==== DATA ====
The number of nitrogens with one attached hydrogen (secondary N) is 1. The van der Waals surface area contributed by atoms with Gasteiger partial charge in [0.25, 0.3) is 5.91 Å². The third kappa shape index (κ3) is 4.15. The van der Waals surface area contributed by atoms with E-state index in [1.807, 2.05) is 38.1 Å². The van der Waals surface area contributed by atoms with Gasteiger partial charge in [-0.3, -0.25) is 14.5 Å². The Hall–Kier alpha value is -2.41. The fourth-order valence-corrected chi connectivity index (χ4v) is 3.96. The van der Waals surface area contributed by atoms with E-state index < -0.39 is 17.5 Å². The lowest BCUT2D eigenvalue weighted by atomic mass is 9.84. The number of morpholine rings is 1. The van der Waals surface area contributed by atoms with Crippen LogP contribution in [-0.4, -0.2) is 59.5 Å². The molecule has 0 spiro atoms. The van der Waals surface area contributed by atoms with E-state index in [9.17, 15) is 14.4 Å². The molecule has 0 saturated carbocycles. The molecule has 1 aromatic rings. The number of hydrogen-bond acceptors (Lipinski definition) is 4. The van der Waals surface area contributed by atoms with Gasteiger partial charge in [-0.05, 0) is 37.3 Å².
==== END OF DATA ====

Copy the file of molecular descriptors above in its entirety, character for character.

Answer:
The number of nitrogens with one attached hydrogen (secondary N) is 1. The van der Waals surface area contributed by atoms with Gasteiger partial charge in [0.25, 0.3) is 5.91 Å². The third kappa shape index (κ3) is 4.15. The van der Waals surface area contributed by atoms with E-state index in [1.807, 2.05) is 38.1 Å². The van der Waals surface area contributed by atoms with Gasteiger partial charge in [-0.3, -0.25) is 14.5 Å². The Hall–Kier alpha value is -2.41. The fourth-order valence-corrected chi connectivity index (χ4v) is 3.96. The van der Waals surface area contributed by atoms with E-state index < -0.39 is 17.5 Å². The lowest BCUT2D eigenvalue weighted by atomic mass is 9.84. The number of morpholine rings is 1. The van der Waals surface area contributed by atoms with Crippen LogP contribution in [-0.4, -0.2) is 59.5 Å². The molecule has 0 spiro atoms. The van der Waals surface area contributed by atoms with E-state index in [9.17, 15) is 14.4 Å². The molecule has 0 saturated carbocycles. The molecule has 1 aromatic rings. The number of hydrogen-bond acceptors (Lipinski definition) is 4. The van der Waals surface area contributed by atoms with Gasteiger partial charge in [-0.05, 0) is 37.3 Å².